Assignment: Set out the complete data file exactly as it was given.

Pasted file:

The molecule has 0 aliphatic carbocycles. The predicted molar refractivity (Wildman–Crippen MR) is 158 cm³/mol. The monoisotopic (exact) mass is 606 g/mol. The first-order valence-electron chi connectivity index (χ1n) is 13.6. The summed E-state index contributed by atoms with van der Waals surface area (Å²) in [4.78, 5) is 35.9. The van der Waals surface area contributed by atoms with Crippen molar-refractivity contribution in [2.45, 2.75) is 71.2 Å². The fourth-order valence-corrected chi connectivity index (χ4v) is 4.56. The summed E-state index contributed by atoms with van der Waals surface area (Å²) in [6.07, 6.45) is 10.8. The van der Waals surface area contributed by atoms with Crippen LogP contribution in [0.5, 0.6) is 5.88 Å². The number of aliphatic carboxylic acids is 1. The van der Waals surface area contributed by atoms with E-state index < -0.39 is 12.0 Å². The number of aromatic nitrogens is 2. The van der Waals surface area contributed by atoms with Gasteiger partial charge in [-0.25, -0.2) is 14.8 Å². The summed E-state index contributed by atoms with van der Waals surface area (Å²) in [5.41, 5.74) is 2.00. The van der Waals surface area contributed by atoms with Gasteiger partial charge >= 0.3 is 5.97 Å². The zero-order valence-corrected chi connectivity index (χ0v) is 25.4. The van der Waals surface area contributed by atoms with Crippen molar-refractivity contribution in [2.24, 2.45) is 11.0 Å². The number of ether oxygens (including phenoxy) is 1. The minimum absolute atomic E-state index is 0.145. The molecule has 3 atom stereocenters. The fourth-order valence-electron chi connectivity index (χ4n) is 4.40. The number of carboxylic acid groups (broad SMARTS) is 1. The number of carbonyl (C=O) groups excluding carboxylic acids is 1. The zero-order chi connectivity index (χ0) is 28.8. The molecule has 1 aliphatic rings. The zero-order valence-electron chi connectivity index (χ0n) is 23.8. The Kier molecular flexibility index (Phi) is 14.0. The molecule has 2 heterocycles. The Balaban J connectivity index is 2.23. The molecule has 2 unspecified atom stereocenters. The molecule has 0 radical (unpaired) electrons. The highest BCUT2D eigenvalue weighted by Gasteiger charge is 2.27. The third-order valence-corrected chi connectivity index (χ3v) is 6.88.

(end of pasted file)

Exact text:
The molecule has 0 aliphatic carbocycles. The predicted molar refractivity (Wildman–Crippen MR) is 158 cm³/mol. The monoisotopic (exact) mass is 606 g/mol. The first-order valence-electron chi connectivity index (χ1n) is 13.6. The summed E-state index contributed by atoms with van der Waals surface area (Å²) in [4.78, 5) is 35.9. The van der Waals surface area contributed by atoms with Crippen molar-refractivity contribution in [2.45, 2.75) is 71.2 Å². The fourth-order valence-corrected chi connectivity index (χ4v) is 4.56. The summed E-state index contributed by atoms with van der Waals surface area (Å²) in [6.07, 6.45) is 10.8. The van der Waals surface area contributed by atoms with Crippen LogP contribution in [0.5, 0.6) is 5.88 Å². The number of aliphatic carboxylic acids is 1. The van der Waals surface area contributed by atoms with E-state index < -0.39 is 12.0 Å². The number of aromatic nitrogens is 2. The van der Waals surface area contributed by atoms with Gasteiger partial charge in [-0.25, -0.2) is 14.8 Å². The summed E-state index contributed by atoms with van der Waals surface area (Å²) in [5.41, 5.74) is 2.00. The van der Waals surface area contributed by atoms with Gasteiger partial charge >= 0.3 is 5.97 Å². The zero-order valence-corrected chi connectivity index (χ0v) is 25.4. The van der Waals surface area contributed by atoms with Crippen molar-refractivity contribution in [2.24, 2.45) is 11.0 Å². The number of ether oxygens (including phenoxy) is 1. The minimum absolute atomic E-state index is 0.145. The molecule has 3 atom stereocenters. The fourth-order valence-electron chi connectivity index (χ4n) is 4.40. The number of carboxylic acid groups (broad SMARTS) is 1. The number of carbonyl (C=O) groups excluding carboxylic acids is 1. The zero-order chi connectivity index (χ0) is 28.8. The molecule has 1 aliphatic rings. The zero-order valence-electron chi connectivity index (χ0n) is 23.8. The Kier molecular flexibility index (Phi) is 14.0. The molecule has 2 heterocycles. The Balaban J connectivity index is 2.23. The molecule has 2 unspecified atom stereocenters. The molecule has 0 radical (unpaired) electrons. The highest BCUT2D eigenvalue weighted by Gasteiger charge is 2.27. The third-order valence-corrected chi connectivity index (χ3v) is 6.88.